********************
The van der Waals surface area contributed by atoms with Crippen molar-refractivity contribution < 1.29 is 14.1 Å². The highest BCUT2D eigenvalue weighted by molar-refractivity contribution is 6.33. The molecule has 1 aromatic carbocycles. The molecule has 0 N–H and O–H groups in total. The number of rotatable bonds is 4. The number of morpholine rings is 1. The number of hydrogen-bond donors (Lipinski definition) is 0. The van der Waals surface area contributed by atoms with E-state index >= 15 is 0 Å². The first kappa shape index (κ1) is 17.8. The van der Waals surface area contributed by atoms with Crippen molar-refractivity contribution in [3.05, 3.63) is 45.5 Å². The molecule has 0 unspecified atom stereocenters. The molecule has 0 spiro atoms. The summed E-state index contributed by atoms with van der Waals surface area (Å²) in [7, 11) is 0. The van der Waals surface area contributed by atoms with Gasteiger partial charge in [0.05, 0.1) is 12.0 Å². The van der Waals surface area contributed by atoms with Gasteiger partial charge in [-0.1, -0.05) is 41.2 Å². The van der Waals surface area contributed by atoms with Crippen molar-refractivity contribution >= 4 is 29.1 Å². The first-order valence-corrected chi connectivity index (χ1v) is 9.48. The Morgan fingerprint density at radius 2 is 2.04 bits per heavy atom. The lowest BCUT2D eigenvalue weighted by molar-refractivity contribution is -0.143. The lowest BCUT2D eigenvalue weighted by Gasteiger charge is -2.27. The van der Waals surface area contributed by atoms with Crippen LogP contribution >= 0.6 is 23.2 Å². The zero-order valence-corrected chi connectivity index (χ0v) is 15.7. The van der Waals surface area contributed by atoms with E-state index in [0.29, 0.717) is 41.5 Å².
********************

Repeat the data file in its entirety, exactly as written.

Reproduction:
The van der Waals surface area contributed by atoms with Crippen molar-refractivity contribution < 1.29 is 14.1 Å². The highest BCUT2D eigenvalue weighted by molar-refractivity contribution is 6.33. The molecule has 1 aromatic carbocycles. The molecule has 0 N–H and O–H groups in total. The number of rotatable bonds is 4. The number of morpholine rings is 1. The number of hydrogen-bond donors (Lipinski definition) is 0. The van der Waals surface area contributed by atoms with E-state index >= 15 is 0 Å². The first kappa shape index (κ1) is 17.8. The van der Waals surface area contributed by atoms with Crippen molar-refractivity contribution in [3.05, 3.63) is 45.5 Å². The molecule has 0 unspecified atom stereocenters. The molecule has 0 spiro atoms. The summed E-state index contributed by atoms with van der Waals surface area (Å²) in [7, 11) is 0. The van der Waals surface area contributed by atoms with Gasteiger partial charge in [0.05, 0.1) is 12.0 Å². The van der Waals surface area contributed by atoms with Gasteiger partial charge in [-0.1, -0.05) is 41.2 Å². The van der Waals surface area contributed by atoms with Crippen molar-refractivity contribution >= 4 is 29.1 Å². The first-order valence-corrected chi connectivity index (χ1v) is 9.48. The Morgan fingerprint density at radius 2 is 2.04 bits per heavy atom. The lowest BCUT2D eigenvalue weighted by molar-refractivity contribution is -0.143. The lowest BCUT2D eigenvalue weighted by Gasteiger charge is -2.27. The van der Waals surface area contributed by atoms with Crippen LogP contribution >= 0.6 is 23.2 Å². The zero-order valence-corrected chi connectivity index (χ0v) is 15.7. The van der Waals surface area contributed by atoms with E-state index in [0.29, 0.717) is 41.5 Å².